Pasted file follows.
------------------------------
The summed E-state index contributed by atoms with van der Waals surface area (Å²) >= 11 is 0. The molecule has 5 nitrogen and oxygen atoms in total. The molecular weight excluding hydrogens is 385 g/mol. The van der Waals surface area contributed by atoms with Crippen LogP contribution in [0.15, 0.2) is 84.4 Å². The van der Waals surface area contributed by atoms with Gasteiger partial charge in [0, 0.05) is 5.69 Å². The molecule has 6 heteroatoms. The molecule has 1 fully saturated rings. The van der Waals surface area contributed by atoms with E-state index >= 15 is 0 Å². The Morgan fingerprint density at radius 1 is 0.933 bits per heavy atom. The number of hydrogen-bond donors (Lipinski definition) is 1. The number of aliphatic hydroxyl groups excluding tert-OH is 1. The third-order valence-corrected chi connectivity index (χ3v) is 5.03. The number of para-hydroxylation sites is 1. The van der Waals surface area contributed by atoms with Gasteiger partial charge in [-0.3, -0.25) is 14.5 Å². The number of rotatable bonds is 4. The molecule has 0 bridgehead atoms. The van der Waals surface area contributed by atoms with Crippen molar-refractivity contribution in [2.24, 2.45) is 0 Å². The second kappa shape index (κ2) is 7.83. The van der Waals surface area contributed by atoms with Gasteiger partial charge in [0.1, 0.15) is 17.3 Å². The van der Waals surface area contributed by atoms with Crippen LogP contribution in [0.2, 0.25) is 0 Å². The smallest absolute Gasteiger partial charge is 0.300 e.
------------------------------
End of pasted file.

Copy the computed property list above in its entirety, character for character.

The summed E-state index contributed by atoms with van der Waals surface area (Å²) >= 11 is 0. The molecule has 5 nitrogen and oxygen atoms in total. The molecular weight excluding hydrogens is 385 g/mol. The van der Waals surface area contributed by atoms with Crippen LogP contribution in [0.15, 0.2) is 84.4 Å². The van der Waals surface area contributed by atoms with Gasteiger partial charge in [0, 0.05) is 5.69 Å². The molecule has 6 heteroatoms. The molecule has 1 fully saturated rings. The van der Waals surface area contributed by atoms with E-state index >= 15 is 0 Å². The Morgan fingerprint density at radius 1 is 0.933 bits per heavy atom. The number of hydrogen-bond donors (Lipinski definition) is 1. The number of aliphatic hydroxyl groups excluding tert-OH is 1. The third-order valence-corrected chi connectivity index (χ3v) is 5.03. The number of para-hydroxylation sites is 1. The van der Waals surface area contributed by atoms with Gasteiger partial charge in [-0.3, -0.25) is 14.5 Å². The number of rotatable bonds is 4. The molecule has 0 bridgehead atoms. The van der Waals surface area contributed by atoms with Crippen molar-refractivity contribution in [2.24, 2.45) is 0 Å². The second kappa shape index (κ2) is 7.83. The van der Waals surface area contributed by atoms with Gasteiger partial charge in [0.1, 0.15) is 17.3 Å². The van der Waals surface area contributed by atoms with Crippen LogP contribution in [0.2, 0.25) is 0 Å². The smallest absolute Gasteiger partial charge is 0.300 e.